The scientific method typically involves three major steps:
A researcher using the information-processing approach to memory (i.e., a theory) expects children to form memories better at seven than at five (i.e., a hypothesis). If, through research, the researcher finds that children’s memory is better at seven than at five, the researcher has provided support for his theory.
When developing the hypothesis, the researcher is mindful that predictions determine the type of research methodology to use. The researcher must begin by operationalizing the hypothesis. In doing so, the hypothesis is made specific and measurable.
Continuing with the above example, the researcher could operationalize "memory" by measuring the exact number of words that a child remembers from a word list. If the child remembers significantly more words at seven than at five, then the researcher can conclude that age influences memory formation abilities.
Research on Child Development Types of Research The two major types of psychological research are correlational and experimental research. With correlational research, we can simply state that two constructs are related to each other. For example, age and memory may be positively correlated such that older children have better memories (i.e., as age increases, memory increases). Correlational studies usually involve conducting naturalistic observations, surveys, or brain scans. We choose to conduct correlational research when we expect that two naturally occurring constructs are associated with (or related to) each other but not when we want to determine whether one construct causes the other. A correlation between two variables can imply that there may be a causal relationship between two factors. However, because of the potential of other intervening variables, the correlation cannot guarantee that the effect is causal. In the memory and age example, the relationship between these variables can be explained by other factors, such as intelligence. To investigate cause-and-effect relationships, we have to conduct experimental research. The researchers control experimental studies. Experimental studies typically occur in laboratory settings. For example, if a researcher wants to conduct an experiment to determine whether age causally influences memory abilities, he or she would select children with equal intelligence levels. By controlling this variable (intelligence), he or she can be more confident that any difference between two age groups in memory abilities is due to age and not due to intelligence. Correlational and experimental studies are common across all types of psychological investigations, but there are also specific research strategies that must be considered when conducting developmental research. The objective of developmental research is to examine changes over time. Both correlational research and experimental research typically provide us with a snapshot of one time period, but neither of these options allows us to examine changes over time. Techniques To examine changes over time, we must use one of the three major developmental research techniques: cross-sectional research, longitudinal research, and sequential research. Cross-Sectional Research Cross-sectional research examines developmental changes by identifying groups of people at different ages and comparing them. For example, if a researcher is interested in the mathematical abilities of a child throughout the preschool period, he or she would take one sample from a group of three-year-olds, one from a group of four-year-olds, and one from a group of five-year- olds and compare their mathematical abilities. This technique has the advantage that it can be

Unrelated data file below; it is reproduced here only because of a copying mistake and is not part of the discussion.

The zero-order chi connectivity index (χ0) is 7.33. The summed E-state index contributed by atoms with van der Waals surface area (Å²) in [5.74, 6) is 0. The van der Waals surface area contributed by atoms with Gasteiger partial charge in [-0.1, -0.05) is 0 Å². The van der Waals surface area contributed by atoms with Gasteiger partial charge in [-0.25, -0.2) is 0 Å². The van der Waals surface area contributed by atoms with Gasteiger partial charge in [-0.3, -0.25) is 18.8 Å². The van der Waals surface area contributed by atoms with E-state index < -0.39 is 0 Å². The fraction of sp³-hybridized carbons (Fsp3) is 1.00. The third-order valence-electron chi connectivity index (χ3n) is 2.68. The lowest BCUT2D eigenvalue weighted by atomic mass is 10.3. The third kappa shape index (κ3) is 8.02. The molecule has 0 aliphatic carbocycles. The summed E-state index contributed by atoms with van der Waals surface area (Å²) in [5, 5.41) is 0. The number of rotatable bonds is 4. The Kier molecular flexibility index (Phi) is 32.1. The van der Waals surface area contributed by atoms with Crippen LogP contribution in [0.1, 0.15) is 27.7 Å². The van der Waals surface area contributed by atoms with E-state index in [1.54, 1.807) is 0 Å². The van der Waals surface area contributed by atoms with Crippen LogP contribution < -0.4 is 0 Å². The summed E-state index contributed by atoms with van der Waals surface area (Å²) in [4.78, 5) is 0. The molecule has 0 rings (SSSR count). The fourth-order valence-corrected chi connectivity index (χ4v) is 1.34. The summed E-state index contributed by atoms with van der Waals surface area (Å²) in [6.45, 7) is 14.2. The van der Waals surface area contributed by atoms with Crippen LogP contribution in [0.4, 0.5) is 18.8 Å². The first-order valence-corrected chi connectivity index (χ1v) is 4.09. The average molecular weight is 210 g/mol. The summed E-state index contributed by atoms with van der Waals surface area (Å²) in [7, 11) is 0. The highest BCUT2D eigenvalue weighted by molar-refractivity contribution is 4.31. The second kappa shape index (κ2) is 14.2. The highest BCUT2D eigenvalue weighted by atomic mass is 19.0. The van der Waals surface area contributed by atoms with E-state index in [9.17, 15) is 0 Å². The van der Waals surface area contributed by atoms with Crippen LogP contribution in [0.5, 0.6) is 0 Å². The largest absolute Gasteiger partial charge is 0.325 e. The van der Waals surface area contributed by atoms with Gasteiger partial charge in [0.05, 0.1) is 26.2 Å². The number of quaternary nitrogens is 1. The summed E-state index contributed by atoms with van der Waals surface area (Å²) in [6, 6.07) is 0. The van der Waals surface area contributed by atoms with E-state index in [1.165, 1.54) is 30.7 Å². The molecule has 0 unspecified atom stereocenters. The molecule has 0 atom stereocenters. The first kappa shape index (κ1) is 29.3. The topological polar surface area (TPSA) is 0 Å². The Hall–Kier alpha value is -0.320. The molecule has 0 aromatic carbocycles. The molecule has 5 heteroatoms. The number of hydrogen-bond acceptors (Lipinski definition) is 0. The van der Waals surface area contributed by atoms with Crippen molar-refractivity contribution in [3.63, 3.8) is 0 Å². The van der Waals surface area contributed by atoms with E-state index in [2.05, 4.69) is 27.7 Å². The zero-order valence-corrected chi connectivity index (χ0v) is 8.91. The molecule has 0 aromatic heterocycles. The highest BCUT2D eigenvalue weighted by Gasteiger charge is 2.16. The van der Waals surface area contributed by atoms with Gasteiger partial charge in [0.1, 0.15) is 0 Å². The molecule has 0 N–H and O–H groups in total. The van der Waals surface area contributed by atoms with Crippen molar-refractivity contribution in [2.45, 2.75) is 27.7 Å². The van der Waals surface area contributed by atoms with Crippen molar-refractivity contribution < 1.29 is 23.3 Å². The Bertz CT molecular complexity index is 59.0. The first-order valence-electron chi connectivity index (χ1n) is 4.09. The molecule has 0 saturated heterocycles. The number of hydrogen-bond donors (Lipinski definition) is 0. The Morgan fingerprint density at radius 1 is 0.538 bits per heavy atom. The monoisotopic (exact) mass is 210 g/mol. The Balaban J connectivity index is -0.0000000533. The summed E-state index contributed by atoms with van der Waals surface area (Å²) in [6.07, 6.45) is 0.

conducted relatively quickly because each child will be tested only once. However, this technique has a weakness because you are comparing different children with presumably different skills and abilities. Longitudinal Research A strategy that solves the problem arising from having separate groups is longitudinal research. Longitudinal research involves following a group of children of one age over time rather than working with three separate groups of children. For example, a longitudinal study would take one group of children and test their mathematical abilities at ages three, four, and five. Longitudinal research techniques provide a great deal of information about changes over time without the weaknesses of cross-sectional studies. However, longitudinal research has its own weaknesses. Repeatedly working with the same group of children requires a greater time commitment from researchers (years as opposed to days). In addition, retention of the children under study over time can be quite difficult as children’s families often move and researchers may lose contact with participants. Sequential Research Sequential research is a combination of cross-sectional and longitudinal research. This research strategy examines different groups of children over time. For example, a sequential study would take three samples of children aged three, four, and five and test each group once per year (i.e., testing the three-year-olds until they are five, testing the four-year-olds until they are six, and testing the five-year-olds until they are seven). This type of research is ideal because it allows researchers to focus not only on changes within children but also on differences among the children.